March 20, 2014 — Before today, I'd never delivered a lecture; hadn't been asked if journalism is worth it; hadn't created a PowerPoint in years; and wasn't called upon to encourage high school students.
So naturally, today is a good day to launch a blog.
I ramped myself up last night for Clinton Community College Career Day. Knocked out a beautiful presentation about working hard, career highlights, and the type of person suited for reporting. I was thankful I did this when I learned this morning that 500 high school juniors would be circulating CCC.
Was I dismayed only 20 of them wanted to be journalists? Not realistically. Not with doctors, lawyers and business leaders up the hall.
My industry has taken a bad rap. I've heard people associate “journalism” with places like TMZ, Fox News, The View. Those people wonder how a “news outlet” can accredit themselves by pushing Justin Bieber and Miley Cyrus toward the top while nit-picking out-of-context political sound bites.
This leads my friends to the belief that journalism is dying or dead. They fail to understand that what they're observing isn't reporting. It's media. And there's a vast difference.
As I told those students today, my work isn't to push an agenda or to comment on Mike Tyson's face tattoo. The role of a journalist – my role – is to take in relavent, factual information, process this and reissue it to you, the reader, in formats you can digest. This gives you a sense of the community, the region, the country and the world. It helps inform your important life decisions.
Career Day at Clinton Community College.
So it's a good day to start this blog.
My aim with launching this web-first platform is to deliver extended coverage of an important segment for readers – the city government of Clinton, Iowa. This is where you'll find what your leaders said, how they said it through videos, behind the scenes looks at your city's mechanations, and information regarding how your city leaders voted after each meeting.
The opinions aren't for me but for you to form. And in the blog, I hope you can round out your decisions.
During the last Clinton City Council meeting, for example, here's how your council voted:
• Resolution accepting bid and awarding contract for 16th St. NW reconstruction for $488,873.93 — 6-1 (Gassman votes no)
• Resolution accepting bid and award contract for 2014 demolition of structures project to Larry “JOE” Detterman Excavating for $54,828.00 — 7-0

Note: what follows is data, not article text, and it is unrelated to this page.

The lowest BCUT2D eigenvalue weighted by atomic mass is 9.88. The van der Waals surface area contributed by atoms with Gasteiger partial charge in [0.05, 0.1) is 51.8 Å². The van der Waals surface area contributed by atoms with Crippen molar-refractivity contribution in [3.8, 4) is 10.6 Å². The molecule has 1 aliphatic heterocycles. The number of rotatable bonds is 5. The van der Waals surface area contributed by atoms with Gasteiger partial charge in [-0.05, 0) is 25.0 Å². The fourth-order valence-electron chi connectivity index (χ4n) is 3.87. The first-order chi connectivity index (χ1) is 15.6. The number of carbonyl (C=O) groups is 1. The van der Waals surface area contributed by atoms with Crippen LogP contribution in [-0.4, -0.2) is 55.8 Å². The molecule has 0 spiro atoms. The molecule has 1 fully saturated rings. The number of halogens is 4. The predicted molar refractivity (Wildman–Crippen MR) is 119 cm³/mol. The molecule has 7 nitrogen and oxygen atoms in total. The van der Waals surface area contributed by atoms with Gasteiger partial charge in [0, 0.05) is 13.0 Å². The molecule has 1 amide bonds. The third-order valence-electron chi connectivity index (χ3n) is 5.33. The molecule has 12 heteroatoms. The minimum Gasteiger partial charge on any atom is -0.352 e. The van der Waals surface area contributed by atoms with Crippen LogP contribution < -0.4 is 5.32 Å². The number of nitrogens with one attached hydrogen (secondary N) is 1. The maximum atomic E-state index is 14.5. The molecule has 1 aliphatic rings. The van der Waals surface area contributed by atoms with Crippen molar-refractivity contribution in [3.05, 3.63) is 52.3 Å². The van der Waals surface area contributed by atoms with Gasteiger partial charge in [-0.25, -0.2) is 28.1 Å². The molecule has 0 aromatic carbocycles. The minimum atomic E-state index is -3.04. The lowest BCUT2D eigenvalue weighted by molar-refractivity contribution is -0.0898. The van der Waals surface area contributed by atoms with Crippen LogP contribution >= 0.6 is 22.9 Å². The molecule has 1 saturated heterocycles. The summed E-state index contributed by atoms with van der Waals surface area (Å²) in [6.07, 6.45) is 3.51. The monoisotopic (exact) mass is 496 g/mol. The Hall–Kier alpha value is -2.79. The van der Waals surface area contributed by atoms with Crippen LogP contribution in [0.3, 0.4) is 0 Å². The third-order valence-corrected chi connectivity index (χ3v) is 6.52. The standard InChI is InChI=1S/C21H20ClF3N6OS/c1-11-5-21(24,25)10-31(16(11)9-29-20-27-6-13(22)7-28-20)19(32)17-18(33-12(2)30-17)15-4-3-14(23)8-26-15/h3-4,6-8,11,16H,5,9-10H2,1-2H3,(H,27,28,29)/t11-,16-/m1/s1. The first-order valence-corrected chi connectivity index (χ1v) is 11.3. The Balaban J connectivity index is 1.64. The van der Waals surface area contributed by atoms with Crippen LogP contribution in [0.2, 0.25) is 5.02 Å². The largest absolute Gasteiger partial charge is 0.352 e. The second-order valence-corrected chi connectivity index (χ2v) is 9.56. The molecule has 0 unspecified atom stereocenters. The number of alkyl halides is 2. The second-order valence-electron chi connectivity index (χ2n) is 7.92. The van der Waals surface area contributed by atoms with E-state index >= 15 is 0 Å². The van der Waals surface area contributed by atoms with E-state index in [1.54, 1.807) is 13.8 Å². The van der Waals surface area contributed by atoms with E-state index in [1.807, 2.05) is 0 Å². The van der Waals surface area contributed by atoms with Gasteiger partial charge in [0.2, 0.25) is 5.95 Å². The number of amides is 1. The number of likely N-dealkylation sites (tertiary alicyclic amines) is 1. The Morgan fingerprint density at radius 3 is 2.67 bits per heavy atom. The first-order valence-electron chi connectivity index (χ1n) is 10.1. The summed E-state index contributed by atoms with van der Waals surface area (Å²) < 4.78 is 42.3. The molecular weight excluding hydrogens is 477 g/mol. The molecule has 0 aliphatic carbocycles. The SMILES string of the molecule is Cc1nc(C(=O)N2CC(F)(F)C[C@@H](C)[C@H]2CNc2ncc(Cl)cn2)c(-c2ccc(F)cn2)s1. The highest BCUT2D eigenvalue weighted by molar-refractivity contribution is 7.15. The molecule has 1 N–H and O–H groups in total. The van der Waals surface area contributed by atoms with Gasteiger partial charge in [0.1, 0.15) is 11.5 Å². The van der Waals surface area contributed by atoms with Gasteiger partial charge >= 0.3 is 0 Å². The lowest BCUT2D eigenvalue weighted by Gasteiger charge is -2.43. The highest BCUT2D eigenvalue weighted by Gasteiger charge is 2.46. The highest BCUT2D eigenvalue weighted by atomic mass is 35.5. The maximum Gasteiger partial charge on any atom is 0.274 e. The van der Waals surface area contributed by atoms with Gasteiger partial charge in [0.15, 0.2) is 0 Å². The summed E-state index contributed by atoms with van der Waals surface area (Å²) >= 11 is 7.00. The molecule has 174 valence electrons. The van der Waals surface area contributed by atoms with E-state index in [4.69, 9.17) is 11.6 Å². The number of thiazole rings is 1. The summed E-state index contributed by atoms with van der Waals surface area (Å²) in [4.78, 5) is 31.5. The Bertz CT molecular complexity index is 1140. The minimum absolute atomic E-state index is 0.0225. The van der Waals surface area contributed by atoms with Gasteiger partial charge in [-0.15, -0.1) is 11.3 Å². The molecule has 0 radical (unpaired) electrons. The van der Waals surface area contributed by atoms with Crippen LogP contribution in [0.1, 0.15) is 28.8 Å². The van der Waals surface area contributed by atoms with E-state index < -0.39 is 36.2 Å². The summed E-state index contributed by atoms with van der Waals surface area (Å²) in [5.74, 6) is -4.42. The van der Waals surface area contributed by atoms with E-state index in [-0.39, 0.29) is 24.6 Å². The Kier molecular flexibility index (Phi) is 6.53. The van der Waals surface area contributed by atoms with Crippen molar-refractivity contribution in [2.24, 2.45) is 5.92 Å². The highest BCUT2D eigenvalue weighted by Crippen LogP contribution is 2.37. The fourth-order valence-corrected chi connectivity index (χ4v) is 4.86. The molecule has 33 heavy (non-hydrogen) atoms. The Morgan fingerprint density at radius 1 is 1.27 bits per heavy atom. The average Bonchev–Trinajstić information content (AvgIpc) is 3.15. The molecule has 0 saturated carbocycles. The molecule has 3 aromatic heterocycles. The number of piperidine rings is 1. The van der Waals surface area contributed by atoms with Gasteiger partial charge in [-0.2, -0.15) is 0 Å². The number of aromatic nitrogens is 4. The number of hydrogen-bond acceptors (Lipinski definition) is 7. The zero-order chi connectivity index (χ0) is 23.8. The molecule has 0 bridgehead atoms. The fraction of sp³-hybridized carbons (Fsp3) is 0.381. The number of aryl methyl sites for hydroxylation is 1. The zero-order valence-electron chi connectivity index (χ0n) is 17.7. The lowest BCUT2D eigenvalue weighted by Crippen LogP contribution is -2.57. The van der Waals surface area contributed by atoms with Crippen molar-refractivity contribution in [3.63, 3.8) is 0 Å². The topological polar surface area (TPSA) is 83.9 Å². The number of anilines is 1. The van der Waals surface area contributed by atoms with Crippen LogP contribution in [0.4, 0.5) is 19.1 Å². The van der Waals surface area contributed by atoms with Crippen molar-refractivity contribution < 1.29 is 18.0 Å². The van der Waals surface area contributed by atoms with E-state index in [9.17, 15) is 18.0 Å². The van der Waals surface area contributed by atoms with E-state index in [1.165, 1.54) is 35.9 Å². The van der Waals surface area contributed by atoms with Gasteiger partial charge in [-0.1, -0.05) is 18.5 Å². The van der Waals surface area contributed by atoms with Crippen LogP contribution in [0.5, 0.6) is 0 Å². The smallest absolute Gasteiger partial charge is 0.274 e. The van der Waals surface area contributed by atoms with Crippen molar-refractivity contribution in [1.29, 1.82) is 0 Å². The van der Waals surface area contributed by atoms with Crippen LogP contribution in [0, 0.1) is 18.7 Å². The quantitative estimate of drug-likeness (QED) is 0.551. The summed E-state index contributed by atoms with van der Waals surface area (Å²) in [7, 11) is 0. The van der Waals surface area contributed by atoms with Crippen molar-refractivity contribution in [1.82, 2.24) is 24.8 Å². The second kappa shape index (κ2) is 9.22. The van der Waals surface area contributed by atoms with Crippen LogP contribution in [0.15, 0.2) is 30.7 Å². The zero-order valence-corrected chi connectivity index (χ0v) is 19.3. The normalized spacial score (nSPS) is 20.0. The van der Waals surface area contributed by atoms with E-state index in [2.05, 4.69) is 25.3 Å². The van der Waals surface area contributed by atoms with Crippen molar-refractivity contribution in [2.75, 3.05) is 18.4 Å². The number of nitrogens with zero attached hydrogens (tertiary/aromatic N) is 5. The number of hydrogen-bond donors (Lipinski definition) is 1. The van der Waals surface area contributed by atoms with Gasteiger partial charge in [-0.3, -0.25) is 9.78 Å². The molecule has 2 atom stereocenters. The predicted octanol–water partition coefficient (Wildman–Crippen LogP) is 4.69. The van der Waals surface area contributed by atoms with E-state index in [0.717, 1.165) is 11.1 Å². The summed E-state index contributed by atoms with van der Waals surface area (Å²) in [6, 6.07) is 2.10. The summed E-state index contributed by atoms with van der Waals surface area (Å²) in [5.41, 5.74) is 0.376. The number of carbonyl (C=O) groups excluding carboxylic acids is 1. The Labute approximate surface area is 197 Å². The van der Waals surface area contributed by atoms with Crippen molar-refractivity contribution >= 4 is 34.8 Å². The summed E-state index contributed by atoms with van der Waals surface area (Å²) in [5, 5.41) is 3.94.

• Resolution accepting bid and awarding contract to Eastern Iowa Excavating & Concrete, LLC, for Mississippi River Trail Final Connection for $367,805.55 — 7-0
• Resolution approving submission of Public Transit Grant Applications — 7-0
• Adopt an ordinance providing general property taxes levied and collected each year in certain property located within the Lincolnway Industrial Railpark be received by and for the benefit of Iowa, Clinton, Clinton County and the Camanche School District — 7-0
• Resolution against apeal of the CFOG case — 6-1 (Gassman votes no)
• Resolution approving payment of attorney fees relating to the CFOG case — 5-2 (Gassman and O'Neill vote no)
• Resolution approving contract with McClure Engineering Company for engineering services for the 19th Avenue Northwest Lyons Tech Park extension — 6-1 (O'Neill votes no)
• Resolution setting a public hearing for the rezoning of 801 S. 3rd Street (Adcraft) — 5-1 (Gassman votes no, Allesee abstains)
It's important because this information helps you make valuable decisions on your life within these limits. Choices made in city government affect the layout of the town and where tax dollars are spent. Having a detailed look at this can be beneficial.
Are there places for fun? Of course. This platform aims also to engage readers through social media interaction. There is room for your feedback, your comments, your questions, and answers forthwith. And there are many opportunities for diverse news offerings.
But the goal aligns directly with my definition for journalism. We're here to keep you aware of your community through storytelling and fact finding.
Your reading of this blog post proves that journalism is alive and well. Just as I told high schoolers today: So long as there is a democracy, journalism will never die.